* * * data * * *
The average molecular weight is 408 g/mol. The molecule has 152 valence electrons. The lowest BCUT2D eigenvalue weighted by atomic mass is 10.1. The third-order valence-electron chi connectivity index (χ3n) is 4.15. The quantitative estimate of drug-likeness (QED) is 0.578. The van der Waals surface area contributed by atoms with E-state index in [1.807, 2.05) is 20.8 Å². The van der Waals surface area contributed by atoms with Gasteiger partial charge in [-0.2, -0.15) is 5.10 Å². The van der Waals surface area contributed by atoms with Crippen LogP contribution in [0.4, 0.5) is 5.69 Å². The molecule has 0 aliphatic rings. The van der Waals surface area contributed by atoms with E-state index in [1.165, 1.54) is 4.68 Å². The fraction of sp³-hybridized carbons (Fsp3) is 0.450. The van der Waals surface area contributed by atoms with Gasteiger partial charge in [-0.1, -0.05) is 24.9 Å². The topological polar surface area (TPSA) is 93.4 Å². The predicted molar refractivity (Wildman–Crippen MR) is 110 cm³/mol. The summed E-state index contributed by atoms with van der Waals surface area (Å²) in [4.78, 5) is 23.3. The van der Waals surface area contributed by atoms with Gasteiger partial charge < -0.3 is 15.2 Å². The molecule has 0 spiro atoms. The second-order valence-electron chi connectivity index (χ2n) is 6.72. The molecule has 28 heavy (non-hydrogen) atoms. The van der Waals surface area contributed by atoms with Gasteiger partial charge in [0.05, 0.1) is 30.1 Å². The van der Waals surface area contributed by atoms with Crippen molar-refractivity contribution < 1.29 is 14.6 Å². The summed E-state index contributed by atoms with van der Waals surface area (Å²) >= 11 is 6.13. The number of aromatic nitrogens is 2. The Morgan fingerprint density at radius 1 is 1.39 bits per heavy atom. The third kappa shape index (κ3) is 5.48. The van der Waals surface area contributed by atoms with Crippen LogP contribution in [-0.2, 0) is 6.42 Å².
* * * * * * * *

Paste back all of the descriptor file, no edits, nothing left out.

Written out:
The average molecular weight is 408 g/mol. The molecule has 152 valence electrons. The lowest BCUT2D eigenvalue weighted by atomic mass is 10.1. The third-order valence-electron chi connectivity index (χ3n) is 4.15. The quantitative estimate of drug-likeness (QED) is 0.578. The van der Waals surface area contributed by atoms with E-state index in [1.807, 2.05) is 20.8 Å². The van der Waals surface area contributed by atoms with Gasteiger partial charge in [-0.2, -0.15) is 5.10 Å². The van der Waals surface area contributed by atoms with Crippen LogP contribution in [0.4, 0.5) is 5.69 Å². The molecule has 0 aliphatic rings. The van der Waals surface area contributed by atoms with E-state index in [1.165, 1.54) is 4.68 Å². The fraction of sp³-hybridized carbons (Fsp3) is 0.450. The van der Waals surface area contributed by atoms with Gasteiger partial charge in [-0.1, -0.05) is 24.9 Å². The topological polar surface area (TPSA) is 93.4 Å². The predicted molar refractivity (Wildman–Crippen MR) is 110 cm³/mol. The summed E-state index contributed by atoms with van der Waals surface area (Å²) in [4.78, 5) is 23.3. The van der Waals surface area contributed by atoms with Gasteiger partial charge < -0.3 is 15.2 Å². The molecule has 0 spiro atoms. The second-order valence-electron chi connectivity index (χ2n) is 6.72. The molecule has 28 heavy (non-hydrogen) atoms. The van der Waals surface area contributed by atoms with Gasteiger partial charge in [0.05, 0.1) is 30.1 Å². The van der Waals surface area contributed by atoms with Crippen molar-refractivity contribution < 1.29 is 14.6 Å². The summed E-state index contributed by atoms with van der Waals surface area (Å²) >= 11 is 6.13. The number of aromatic nitrogens is 2. The Morgan fingerprint density at radius 1 is 1.39 bits per heavy atom. The third kappa shape index (κ3) is 5.48. The van der Waals surface area contributed by atoms with Crippen LogP contribution in [-0.2, 0) is 6.42 Å².